28. The apparatus of claim 27, further comprising an elongated substrate, the plurality of LED chips in the first group of LED modules being positioned along a lengthwise direction on the elongated substrate to form a line light source.
29. The apparatus of claim 27, further comprising a second group of LED modules that are connected in parallel, each LED module comprising a plurality of LED chips connected in parallel, the second group being connected in series with the first group.
30. A lighting device comprising:
a circuit board having signal lines;
a light emitting diode (LED) module mounted on the circuit board to receive electric power from the signal lines, the LED module comprising a plurality of LED chips fabricated on a common substrate, the common substrate being intact without being cut to separate the LED chips, each LED chip forming a light source, the LED chips being connected in series or parallel; and
a controller to control the LED module.
31. The light source of claim 30 wherein the LED chips of the LED modules are arranged in a plurality of rows and columns to form an area light source.
32. A method comprising:
fabricating a light emitting diode (LED) module that comprises a plurality of LED chips on a continuous substrate, the LED chips being fabricated according to a process comprising:
fabricating a layer of n-type semiconductor material above the substrate;
fabricating a layer of p-type semiconductor material above the n-type semiconductor material, and forming a p-n junction between the p-type and n-type materials, the p-type and n-type materials selected to emit light at the p-n junction when an electric current flows through the p-n junction;
fabricating a plurality of electric contact pads connected to the p-type material; and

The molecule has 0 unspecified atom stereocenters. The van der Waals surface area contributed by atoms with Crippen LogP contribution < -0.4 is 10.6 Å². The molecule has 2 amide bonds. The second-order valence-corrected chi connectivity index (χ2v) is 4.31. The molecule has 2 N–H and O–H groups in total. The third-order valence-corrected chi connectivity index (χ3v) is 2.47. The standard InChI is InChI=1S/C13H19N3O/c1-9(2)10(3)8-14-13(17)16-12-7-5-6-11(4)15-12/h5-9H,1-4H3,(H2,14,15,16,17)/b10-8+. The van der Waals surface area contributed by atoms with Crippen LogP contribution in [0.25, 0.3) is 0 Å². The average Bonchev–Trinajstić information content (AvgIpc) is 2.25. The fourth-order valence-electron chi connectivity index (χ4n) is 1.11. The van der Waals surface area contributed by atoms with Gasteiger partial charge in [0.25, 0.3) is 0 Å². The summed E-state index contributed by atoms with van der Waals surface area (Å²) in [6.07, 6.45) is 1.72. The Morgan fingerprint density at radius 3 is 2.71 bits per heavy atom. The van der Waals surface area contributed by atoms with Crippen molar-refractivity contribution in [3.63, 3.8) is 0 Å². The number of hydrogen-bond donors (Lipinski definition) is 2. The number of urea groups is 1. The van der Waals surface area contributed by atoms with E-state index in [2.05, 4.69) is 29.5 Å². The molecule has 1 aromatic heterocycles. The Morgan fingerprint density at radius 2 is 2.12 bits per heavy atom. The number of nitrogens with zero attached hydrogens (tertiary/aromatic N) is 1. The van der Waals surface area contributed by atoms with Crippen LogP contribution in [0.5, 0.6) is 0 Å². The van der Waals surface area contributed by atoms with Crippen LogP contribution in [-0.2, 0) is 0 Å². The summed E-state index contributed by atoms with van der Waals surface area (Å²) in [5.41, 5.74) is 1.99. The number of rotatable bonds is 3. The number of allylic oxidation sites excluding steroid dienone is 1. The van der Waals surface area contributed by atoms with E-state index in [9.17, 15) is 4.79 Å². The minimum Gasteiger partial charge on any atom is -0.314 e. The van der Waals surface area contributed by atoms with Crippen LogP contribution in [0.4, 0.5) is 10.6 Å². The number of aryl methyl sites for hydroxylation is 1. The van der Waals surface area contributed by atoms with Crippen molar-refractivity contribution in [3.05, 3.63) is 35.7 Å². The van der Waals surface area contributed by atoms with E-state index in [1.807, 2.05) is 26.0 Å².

fabricating at least one electric contact pad connected to the n-type material, the electric contact pads connected to the p-type and n-type materials configured to pass electric current through a plurality of regions in the p-n junction such that the plurality of regions have higher electric current densities and emit light brighter than areas outside of the plurality of regions.
33. The method of claim 32, further comprising flip-chip bonding the LED module to a circuit board having conducting lines by coupling the electric contact pads to conducting lines on the circuit board.
34. The method of claim 32, further comprising coupling electric contact pads of the LED module to conducting lines on a circuit board through bonding wires.
35. The method of claim 32 wherein fabricating the LED module comprises separating the p-type materials of different LED chips by etching portions of the p-type material to expose the underlying n-type material, the n-type material belonging to different LED chips of the LED module being a continuous layer.
36. The method of claim 35 wherein fabricating the LED module comprises connecting the LED chips in parallel.
37. The method of claim 35 wherein fabricating the LED module comprises fabricating an insulation material positioned between the exposed n-type material and an edge of the p-type material.
38. The method of claim 37 wherein the insulation material is configured to prevent current from flowing from the p-type material to the n-type material through the edge of the p-type material.
39. The method of claim 32 wherein fabricating the LED module comprises separating the p-type and n-type materials of different LED chips by etching portions of the p-type and n-type materials to expose the underlying substrate.
40. The method of claim 39 wherein fabricating the LED module comprises connecting the LED chips in series.
41. The method of claim 39 further comprising fabricating an insulation material positioned adjacent to the edges of the n-type and p-type materials that are exposed by the etching.
42. The method of claim 32 wherein fabricating the layer of n-type semiconductor material above the substrate comprises depositing the n-type semiconductor material on the substrate.
43. A method of operating a lighting device comprising:
passing an electric current through a plurality of light emitting diode (LED) chips that are fabricated on a common substrate that is a continuous piece of material, each LED chip forming a light source, the LED chips being connected in series or parallel, the plurality of LED chips forming a line light source or an area light source; and
regulating the electric current to control a brightness of light emitted by the LED chips.
44. The method of claim 43 wherein passing an electric current through a plurality of LED chips comprises passing the electric current through separated regions of a layer of p-type semiconductor material and different portions of a continuous layer of n-type semiconductor material.
45. A method comprising: